• Historical trend: In this type of budget an association uses the historical data from budgets past, then reviews its past history to determine what the increase or decrease in expenses will be for the next year. As an example, Engblom said, “To increase the percentage, you can look at two years ago. You spent 17%, and then this year you spent 19%. So you know to increase 2% again for the next year.” Typically the budget has numerous line items that have inaccurate numbers in those accounts.
There are three (3) types of accounting methods to be used within a budget as follows:
1. Cash method. Using this method, the association will collect money and pay it out as invoices are received. A great comparison would be one’s personal checkbook.
2. Accrual is based on when income is earned (or billed), and when expense are incurred. Income and expenses are accounted for outside of when the actual cash comes in or goes out.
3. Modified cash, also know as modified accrual, is the most complicated method for accounting, but also the best. It records income and expense on a cash basis with some on an accrual basis.
As mentioned earlier, the association can take into account the needs of the homeowners. Budget line items are determined to be either mandatory or discretionary. Mandatory line items are a need or an obligation, such as water, insurance, or taxes. Discretionary line items are a desire or expectation, such as a pool, playground, or golf course. The discretionary items can be ranked based on the desires of the homeowners, but mandatory items must always be budgeted for.
Reserve studies themselves are detailed in another chapter, but here is an overview of the studies and how they are utilized within the framework of budget creation. Once revenue and expenses are established, the association has the so-called bottom line of the budget. Engblom advised that reserves are taken out at this point. Reserve studies serve as a resource for capital expenditures that would be in the the future of the association. The reserve study consists of two components including a physical inspection and a financial inspection. “Reserve funds are set aside for the future, for replacement of major components of an association,” Engblom said, “and reserve studies should be updated every three to five years.” They may be required by a state statute, regulations, mortgagees, or the association’s own governing documents. The Federal Housing Administration suggests setting aside 10% of the total budget for reserves.
Funding for reserves consist of four aspect as follows:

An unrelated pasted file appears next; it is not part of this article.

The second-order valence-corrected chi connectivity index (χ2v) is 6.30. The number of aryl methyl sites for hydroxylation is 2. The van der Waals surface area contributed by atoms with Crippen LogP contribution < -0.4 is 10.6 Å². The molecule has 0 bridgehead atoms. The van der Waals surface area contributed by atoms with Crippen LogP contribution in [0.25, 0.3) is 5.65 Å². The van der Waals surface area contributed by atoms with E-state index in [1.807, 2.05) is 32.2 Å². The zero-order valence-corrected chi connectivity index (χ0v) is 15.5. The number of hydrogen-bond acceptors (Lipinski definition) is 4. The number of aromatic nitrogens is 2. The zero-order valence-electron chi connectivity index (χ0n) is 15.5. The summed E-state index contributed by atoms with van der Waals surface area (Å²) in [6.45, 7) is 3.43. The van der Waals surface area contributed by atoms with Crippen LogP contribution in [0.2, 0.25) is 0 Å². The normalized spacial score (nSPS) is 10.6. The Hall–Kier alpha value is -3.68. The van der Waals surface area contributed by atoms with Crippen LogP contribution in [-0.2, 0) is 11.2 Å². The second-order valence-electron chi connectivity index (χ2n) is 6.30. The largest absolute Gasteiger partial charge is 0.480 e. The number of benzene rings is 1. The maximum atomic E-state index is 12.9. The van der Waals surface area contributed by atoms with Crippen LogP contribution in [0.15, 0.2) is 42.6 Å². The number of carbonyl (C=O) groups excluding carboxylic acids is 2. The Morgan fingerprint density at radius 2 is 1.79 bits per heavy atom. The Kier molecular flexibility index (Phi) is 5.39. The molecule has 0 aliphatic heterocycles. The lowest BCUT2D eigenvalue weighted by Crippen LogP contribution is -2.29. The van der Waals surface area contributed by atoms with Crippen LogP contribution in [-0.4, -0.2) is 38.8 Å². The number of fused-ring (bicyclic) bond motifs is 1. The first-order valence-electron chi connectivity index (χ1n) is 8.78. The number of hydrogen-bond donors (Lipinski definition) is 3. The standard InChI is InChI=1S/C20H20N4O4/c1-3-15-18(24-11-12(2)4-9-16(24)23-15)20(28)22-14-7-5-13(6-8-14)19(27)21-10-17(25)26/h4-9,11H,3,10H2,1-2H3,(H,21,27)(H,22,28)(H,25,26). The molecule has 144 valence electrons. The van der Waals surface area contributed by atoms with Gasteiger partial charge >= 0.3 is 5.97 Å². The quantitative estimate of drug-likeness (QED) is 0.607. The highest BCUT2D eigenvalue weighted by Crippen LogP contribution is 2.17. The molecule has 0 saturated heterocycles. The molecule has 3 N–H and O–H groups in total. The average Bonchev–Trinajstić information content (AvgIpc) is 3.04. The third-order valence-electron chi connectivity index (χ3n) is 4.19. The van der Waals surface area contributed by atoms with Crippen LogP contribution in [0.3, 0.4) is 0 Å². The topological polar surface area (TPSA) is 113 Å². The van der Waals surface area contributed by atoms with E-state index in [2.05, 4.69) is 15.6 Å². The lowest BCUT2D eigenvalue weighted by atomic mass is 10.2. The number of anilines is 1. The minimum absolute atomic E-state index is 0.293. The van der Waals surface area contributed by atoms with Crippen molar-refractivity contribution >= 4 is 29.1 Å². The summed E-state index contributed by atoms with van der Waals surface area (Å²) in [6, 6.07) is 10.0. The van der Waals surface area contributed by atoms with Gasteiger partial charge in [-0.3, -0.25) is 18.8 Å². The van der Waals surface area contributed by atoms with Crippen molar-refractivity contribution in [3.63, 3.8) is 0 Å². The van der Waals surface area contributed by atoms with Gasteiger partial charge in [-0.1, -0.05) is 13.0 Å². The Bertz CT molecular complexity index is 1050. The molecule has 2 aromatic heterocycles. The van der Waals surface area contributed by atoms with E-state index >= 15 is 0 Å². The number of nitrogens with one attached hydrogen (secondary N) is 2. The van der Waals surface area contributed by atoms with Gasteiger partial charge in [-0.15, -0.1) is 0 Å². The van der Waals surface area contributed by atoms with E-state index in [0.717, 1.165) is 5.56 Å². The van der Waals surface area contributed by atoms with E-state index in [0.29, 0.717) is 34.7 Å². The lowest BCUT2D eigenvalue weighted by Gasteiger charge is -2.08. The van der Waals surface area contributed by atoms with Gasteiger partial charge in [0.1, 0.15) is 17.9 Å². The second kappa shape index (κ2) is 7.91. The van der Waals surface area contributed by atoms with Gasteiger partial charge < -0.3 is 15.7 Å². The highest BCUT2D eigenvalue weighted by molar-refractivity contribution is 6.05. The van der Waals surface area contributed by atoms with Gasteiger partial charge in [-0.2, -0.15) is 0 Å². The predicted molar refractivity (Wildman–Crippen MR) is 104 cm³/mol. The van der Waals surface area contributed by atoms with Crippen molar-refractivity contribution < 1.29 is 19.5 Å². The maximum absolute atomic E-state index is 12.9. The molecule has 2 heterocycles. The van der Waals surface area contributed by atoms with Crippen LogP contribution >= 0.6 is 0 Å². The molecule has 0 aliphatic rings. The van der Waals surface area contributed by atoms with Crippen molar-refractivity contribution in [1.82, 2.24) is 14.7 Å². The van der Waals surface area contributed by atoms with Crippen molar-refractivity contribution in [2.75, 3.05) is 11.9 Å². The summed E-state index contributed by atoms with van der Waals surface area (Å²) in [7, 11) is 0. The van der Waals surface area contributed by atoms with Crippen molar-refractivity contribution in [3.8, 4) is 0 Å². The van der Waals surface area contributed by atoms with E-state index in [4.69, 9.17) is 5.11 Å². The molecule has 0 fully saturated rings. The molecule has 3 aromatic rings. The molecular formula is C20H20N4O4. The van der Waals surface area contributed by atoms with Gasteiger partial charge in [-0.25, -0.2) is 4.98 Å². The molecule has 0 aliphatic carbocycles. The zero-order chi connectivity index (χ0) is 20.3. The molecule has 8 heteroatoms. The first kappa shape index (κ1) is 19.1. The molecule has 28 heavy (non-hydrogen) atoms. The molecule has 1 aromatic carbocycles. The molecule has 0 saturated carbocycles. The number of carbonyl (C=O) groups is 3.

1. Statutory — Required by state or federal agencies.
2. Fund Safety — Maintain in FDIC insured accounts.
3. Liquidity — Don’t have all funds in certificate. Have some cash on hand for emergencies.
4. Yield — The return on investments.
Reserve studies generally include capital improvements and major improvements. Capital improvements include existing entities that must be replaced, such as a roofs, siding or playground equipment. Reserve studies set money aside for the future, anticipating that something will need to be replaced or repaired. Engblom noted that the amount of money set aside can be judged from the useful life of the structure in question. As an example, “A roof has a 30 year useful life, but because of weather or the like, it may need to be replaced sooner or later. Reserve studies plan for putting aside money for these sort of things,” Engblom said.
Major improvements, on the other hand, include the addition of something new to the association, such as a clubhouse, pool, or golf course. These improvements are not being maintained, as with a capital improvement, but rather they are being constructed for the first time.
Engblom pointed out some of the benefits of using a reserve study: meets legal and fiduciary professional requirements, provides for planned replacement of major components, minimizes the need for special assessments, enhances the resale value of units, equalizes new and old, reduces personal liability from financial mismanagement, prioritizes a business plan for repairs, acts as a communication tool for the owners, can reveal maintenance issues that you haven’t seen, saves planning time, reveals unbudgeted items.
He also mentioned some of the drawbacks of a reserve study: underfunding resulting in the need for a bank loan, deferred maintenance, overfunding, board member liability and possible loss of directors & officers liability insurance.
In relation to a budget, a reserve study can most importantly determine what has not yet been budgeted for. It can provide an association with a more thorough road map for the what-if scenarios and help secure an association’s future.
In addition, having control of your financial reports will provide a means of best practices for procedures relating to accounts receivable or accounts payable. In the global aspect for the association it can help discourage dishonest behavior within the association that may result in embezzlement, fraud or theft.
Extra money goes into reserves.